I think you are over-reading Oliver Leaman's point. He was contrasting philosophers to historians, pointing out that the latter can rely on a wealth of facts while the former cannot. So I believe he was referring to empirical facts ascertainable by observation, such as facts about bullets and bodies found underground beneath a Civil War battlefield. Such empirical facts constrain disagreement among historians (preventing historians from arguing that the battle was fought with swords and spears, for example). No such empirical facts constrain disagreements among philosophers - or so Leaman may plausibly be taken to have opined.

This claim is less sweeping and fully compatible with your suggestions that there are truths in philosophy. This suggestion seems right to me. Some philosophical arguments are sound, others unsound. Some philosophical positions are coherent, others incoherent. Some philosophical objections are decisive, others fail. It would be quite natural to say that such truths express facts: the fact that philosophical argument X is sound, the fact that philosophical position Y is incoherent, the fact that philosophical objection Z is decisive. But these were just not the kind of facts Leaman had in mind.

Is Leaman right to claim that there are no narrowly empirical facts in philosophy? I find even this more limited claim highly doubtful. It has been disputed in many areas of philosophy. An excellent example is W.V.O. Quine's seminal account of epistemology as continuous with empirical inquiries about mental processes like thought and perception - "epistemology naturalized." Quine's account has been influential also in the philosophy of science. Another example is ordinary language philosophy, which centrally draws on facts about ordinary language. Relatedly, Wittgenstein's later work depicts philosophical problems as arising from problematic uses of language and seeks to resolve such problems by paying close attention to how we actually use crucial words and expressions in our "language games." Further, in moral philosophy there is Rawls's view that principles of justice are formulated on the presupposition of, and in this sense depend upon, certain empirical facts - such as the "circumstances of justice" and various facts about human beings and their dispositions. To be sure, all these views have had their critics. For example, I have been involved in an exciting debate with the late Jerry Cohen who felt obliged to "rescue justice" from Rawls's understanding of it as fact-dependent. So I would not want to claim that there is as yet a settled agreement in any area of philosophy that empirical facts play a fundamental role there (as opposed to a role confined to the mere application of fact-independent philosophical methods and principles). But if empirical facts play such a fundamental role in just one area of philosophy, then Leaman's casual claim is incorrect.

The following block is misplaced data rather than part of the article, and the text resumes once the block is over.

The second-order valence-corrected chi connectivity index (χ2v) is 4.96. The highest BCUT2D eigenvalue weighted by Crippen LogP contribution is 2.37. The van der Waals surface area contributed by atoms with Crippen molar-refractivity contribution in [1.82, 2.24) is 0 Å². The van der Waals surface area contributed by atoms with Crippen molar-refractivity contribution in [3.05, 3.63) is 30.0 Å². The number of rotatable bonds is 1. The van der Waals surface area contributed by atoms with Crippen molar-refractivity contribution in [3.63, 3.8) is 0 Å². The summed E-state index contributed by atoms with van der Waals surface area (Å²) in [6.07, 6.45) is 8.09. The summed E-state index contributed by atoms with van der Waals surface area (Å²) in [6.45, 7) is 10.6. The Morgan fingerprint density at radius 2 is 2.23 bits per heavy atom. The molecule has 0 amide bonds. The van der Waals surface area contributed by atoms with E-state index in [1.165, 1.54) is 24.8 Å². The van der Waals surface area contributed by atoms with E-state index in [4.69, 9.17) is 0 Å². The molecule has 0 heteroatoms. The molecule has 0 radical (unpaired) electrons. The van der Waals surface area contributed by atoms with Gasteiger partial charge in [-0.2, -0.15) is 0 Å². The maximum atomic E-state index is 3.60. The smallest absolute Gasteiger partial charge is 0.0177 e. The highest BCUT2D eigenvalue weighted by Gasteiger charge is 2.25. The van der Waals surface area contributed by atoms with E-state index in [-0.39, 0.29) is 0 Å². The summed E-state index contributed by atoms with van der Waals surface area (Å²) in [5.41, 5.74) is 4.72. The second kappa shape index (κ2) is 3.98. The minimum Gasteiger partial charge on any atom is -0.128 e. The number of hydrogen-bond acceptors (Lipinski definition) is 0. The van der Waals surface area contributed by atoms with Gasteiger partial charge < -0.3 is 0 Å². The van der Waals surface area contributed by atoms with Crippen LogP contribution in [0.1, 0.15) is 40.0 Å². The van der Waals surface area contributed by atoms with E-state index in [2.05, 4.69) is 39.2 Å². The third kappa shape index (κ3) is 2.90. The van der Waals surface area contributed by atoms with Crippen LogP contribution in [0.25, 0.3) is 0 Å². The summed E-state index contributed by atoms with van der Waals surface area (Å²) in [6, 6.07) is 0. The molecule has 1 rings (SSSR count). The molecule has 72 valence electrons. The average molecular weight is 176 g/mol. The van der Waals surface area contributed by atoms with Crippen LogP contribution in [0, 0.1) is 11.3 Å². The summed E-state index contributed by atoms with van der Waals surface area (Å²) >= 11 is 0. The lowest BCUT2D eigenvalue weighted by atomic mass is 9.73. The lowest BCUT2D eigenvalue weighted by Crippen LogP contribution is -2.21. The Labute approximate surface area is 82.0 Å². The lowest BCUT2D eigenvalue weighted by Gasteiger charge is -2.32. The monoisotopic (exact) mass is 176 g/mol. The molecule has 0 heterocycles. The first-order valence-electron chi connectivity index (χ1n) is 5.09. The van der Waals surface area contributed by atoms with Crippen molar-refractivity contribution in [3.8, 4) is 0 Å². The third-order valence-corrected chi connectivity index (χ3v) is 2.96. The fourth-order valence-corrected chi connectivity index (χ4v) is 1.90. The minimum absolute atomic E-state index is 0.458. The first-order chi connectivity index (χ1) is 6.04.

## Has there been much work done on the notion of approximate truth, for example

Has there been much work done on the notion of approximate truth, for example under what rules of inference approximate truth is preserved, or what kind of metric one could use to say that proposition X1 is 'truer than' proposition X2?

Yes, there's quite a good deal of work on this kind of thing. It tends to go under the name "fuzzy logic" or "degree theoretic logic". The Stanford Encyclopedia entry is a good place to start. There's a fairly recent paper by Brian Weatherson called "True, Truer, Truest", if I remember right, that does some work on the philosophical foundations, which have always been a bit unclear.

## What do we really mean when we say that a theory is "true"?

What do we really mean when we say that a theory is "true"?

Perhaps it is worth taking continuing the conversation just a bit further.

The idea that a proposition (statement, belief) is true if and only if it "corresponds to reality" is -- as I'm sure William would agree -- not entirely transparent. What does it commit us to, exactly?

The deflationist about truth of course says that the proposition that snow is white is true if and only if reality is such that snow is white -- i.e. just if snow is white. So if the correspondence theorist is to be distinctively saying more than that, she needs to spell out what "correspondence" here comes to, over and above what the weak kind of correspondence that is already built into the deflationist view.